- It eliminates the need for massive use of pesticides and fertilizers (while most pests live in the soil), making the air, water, soil, and food cleaner.
- The ability to produce at a lower cost than traditional agriculture on the ground.
- Cultivation capacity in areas of the world that do not have space or fertile soil.
- Harvest time, most times, is shorter in hydroponic systems because it is an optimized nutrient delivery system with less root/plant resistance.
Types of Hydroponic Systems
There are various hydroponic growing mediums, we are going to talk about all of them in more detail soon, for now, let’s look at the simplest and most popular system:
Closed absorption system ( Wicking systems)
An absorption system is the most basic type of hydroponic system that can be built. This is the system used for thousands of years, like the gardens of Babylon.
It’s known as passive hydroponics, which means you don’t need air or water pumps to use it. Nutrients and water are moved to the root zone of the plant using a wick, which is usually something as simple as a string or a piece of felt.
The key to success in the absorption system is to use a growing medium that transports water and nutrients well, such as cocoa, perlite, or vermiculite.
These systems are good for smaller plants that don’t use a lot of water or nutrients. Larger plants may have difficulty getting enough through this system.
Sistema NFT (Nutrient Film Technique)
The nutrient film technique is often used to grow smaller, faster-growing plants such as different types of lettuce. In addition to lettuce, commercial growers also use this system to grow children’s herbs and strawberries.
There are several ways to design a nutrient film technique system; however, they all follow the design of a very shallow nutrient solution flowing through the tube. The bare roots of plants absorb nutrients from solutions when they come into contact with water.
This system consists of a reservoir with water and nutrients, a water pump responsible for circulating in the system, a medium where the plants will be suspended, usually a pipe or a tray, where the suspended plants with exposed roots come into contact with this small flow of water + nutrients. The plants absorb what they need and then there is a drop of water back into the reservoir and that is also responsible for the oxygenation of the water.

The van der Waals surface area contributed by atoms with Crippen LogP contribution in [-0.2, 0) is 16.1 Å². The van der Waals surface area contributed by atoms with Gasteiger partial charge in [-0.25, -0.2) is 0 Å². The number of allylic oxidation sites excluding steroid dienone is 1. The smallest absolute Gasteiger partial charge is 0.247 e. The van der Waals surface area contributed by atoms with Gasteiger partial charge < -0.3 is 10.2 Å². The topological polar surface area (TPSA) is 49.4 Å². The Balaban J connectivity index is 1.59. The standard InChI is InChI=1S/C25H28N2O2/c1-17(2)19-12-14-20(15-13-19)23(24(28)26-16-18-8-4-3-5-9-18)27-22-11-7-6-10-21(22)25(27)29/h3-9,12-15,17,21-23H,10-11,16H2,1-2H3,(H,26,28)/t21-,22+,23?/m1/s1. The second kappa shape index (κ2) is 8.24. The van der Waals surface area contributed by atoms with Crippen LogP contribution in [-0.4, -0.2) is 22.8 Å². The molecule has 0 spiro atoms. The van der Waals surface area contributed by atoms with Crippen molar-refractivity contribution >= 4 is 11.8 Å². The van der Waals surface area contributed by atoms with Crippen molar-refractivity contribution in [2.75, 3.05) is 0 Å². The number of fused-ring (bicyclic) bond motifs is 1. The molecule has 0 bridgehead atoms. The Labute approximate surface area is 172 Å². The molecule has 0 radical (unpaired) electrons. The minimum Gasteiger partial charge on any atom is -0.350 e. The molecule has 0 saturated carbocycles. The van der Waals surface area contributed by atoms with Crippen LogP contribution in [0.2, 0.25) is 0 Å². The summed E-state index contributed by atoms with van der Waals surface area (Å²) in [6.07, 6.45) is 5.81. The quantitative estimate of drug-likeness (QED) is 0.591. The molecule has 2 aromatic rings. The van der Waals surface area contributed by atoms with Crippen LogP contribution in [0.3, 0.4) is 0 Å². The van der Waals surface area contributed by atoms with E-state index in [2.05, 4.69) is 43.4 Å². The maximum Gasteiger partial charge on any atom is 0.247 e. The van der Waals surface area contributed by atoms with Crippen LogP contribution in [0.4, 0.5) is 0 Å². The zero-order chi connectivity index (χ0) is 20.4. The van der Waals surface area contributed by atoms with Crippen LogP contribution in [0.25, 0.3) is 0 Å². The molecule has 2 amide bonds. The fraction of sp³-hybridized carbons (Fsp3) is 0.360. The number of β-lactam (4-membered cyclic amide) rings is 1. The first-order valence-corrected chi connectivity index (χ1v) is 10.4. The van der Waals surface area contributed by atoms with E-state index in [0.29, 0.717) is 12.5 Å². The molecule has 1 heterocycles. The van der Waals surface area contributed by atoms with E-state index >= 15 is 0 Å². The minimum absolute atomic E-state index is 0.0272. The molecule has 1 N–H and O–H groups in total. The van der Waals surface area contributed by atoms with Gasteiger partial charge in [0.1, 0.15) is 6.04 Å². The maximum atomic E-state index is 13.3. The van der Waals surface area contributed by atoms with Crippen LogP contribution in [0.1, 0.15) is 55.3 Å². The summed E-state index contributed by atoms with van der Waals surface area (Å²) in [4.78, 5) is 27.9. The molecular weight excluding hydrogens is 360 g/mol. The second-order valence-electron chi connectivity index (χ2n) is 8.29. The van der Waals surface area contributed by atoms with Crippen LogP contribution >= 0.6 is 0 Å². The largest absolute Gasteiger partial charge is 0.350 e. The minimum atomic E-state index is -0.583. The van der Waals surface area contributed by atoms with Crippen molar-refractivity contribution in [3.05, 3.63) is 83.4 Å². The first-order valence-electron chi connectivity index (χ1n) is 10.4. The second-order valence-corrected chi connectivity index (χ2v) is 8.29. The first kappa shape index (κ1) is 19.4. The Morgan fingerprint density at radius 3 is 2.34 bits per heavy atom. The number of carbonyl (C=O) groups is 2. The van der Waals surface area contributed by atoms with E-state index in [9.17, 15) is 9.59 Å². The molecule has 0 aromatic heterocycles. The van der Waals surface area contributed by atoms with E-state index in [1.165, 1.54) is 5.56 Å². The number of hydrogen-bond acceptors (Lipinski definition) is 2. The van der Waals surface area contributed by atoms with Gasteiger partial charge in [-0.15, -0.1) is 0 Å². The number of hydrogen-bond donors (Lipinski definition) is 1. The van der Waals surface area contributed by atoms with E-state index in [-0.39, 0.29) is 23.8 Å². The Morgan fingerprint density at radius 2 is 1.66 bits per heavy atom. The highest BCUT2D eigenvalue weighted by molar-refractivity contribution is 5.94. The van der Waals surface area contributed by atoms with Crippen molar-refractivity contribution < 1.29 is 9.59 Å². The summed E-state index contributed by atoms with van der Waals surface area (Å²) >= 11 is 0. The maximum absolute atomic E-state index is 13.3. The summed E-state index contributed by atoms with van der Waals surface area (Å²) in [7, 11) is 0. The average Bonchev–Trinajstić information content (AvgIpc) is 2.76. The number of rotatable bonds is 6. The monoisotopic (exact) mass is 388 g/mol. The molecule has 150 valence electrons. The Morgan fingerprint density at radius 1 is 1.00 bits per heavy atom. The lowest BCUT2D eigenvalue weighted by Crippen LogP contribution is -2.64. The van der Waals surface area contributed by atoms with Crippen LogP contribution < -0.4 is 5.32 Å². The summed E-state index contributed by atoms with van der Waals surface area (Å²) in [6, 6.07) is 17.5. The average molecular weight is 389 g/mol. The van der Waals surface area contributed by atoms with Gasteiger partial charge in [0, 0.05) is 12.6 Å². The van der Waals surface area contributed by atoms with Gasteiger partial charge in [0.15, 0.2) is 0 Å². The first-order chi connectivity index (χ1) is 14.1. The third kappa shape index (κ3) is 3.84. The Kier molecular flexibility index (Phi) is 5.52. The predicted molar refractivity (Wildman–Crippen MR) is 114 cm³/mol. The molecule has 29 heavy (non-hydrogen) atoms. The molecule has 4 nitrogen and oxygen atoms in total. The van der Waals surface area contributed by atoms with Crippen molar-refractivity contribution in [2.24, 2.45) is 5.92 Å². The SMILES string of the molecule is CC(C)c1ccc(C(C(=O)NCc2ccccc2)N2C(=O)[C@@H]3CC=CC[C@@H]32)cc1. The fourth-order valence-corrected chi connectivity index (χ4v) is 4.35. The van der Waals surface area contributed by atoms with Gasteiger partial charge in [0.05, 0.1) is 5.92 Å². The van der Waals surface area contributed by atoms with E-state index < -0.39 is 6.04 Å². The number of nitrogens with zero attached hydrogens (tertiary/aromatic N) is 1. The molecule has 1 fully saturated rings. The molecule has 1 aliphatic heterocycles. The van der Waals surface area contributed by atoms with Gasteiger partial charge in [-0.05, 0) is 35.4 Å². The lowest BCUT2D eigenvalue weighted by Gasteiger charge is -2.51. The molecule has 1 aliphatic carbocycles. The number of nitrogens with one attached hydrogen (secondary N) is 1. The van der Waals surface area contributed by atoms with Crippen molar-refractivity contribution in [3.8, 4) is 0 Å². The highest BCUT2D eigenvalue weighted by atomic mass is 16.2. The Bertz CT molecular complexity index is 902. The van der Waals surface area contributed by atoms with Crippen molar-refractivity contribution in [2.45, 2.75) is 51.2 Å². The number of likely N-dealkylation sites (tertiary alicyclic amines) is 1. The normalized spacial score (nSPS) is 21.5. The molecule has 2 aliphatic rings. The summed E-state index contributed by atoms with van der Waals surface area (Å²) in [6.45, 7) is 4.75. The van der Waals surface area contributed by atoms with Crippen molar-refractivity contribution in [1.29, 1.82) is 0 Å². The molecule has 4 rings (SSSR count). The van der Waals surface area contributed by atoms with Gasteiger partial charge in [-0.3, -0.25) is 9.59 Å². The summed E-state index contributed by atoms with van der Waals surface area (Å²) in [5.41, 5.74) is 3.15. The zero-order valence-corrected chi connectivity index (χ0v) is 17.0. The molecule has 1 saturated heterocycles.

DWC System ( Deepwater Culture)
In a DWC system, a reservoir is used to hold the water and nutrient solution. The roots of the plants are immersed in this solution so that they receive a constant supply of water, oxygen, and nutrients.
To oxygenate the water, an air pump is used with an air stone that pumps bubbles into the nutrient solution. The plants are usually housed in perforated pots with some means of accommodating the plants, usually clay pebbles, phenolic foam, or coconut shells.
Drip systems are very similar to the NFT system, the only difference is that instead of the water supplying the constant flow of water, the nutrient solution is seized and pumped directly into the base of each plant system.
An aeroponic system is similar to an NFT system in that the roots are suspended in the air. The difference is that in an aeroponic system the nutrient solution is delivered to the plants through a mist, a spray system creates this mist by humidifying the roots with the nutrient solution.
Well, we learned a little more about hydroponics and its advantages, some may be wondering what this has to do with a technology blog? Well, this is the first article in a series that I want to show about a hydroponic garden that I built in my parents’ house, in addition to all the technology behind cultivation, with the help of automation I managed to create a practically 100% automated garden and I decided to share this experience with you.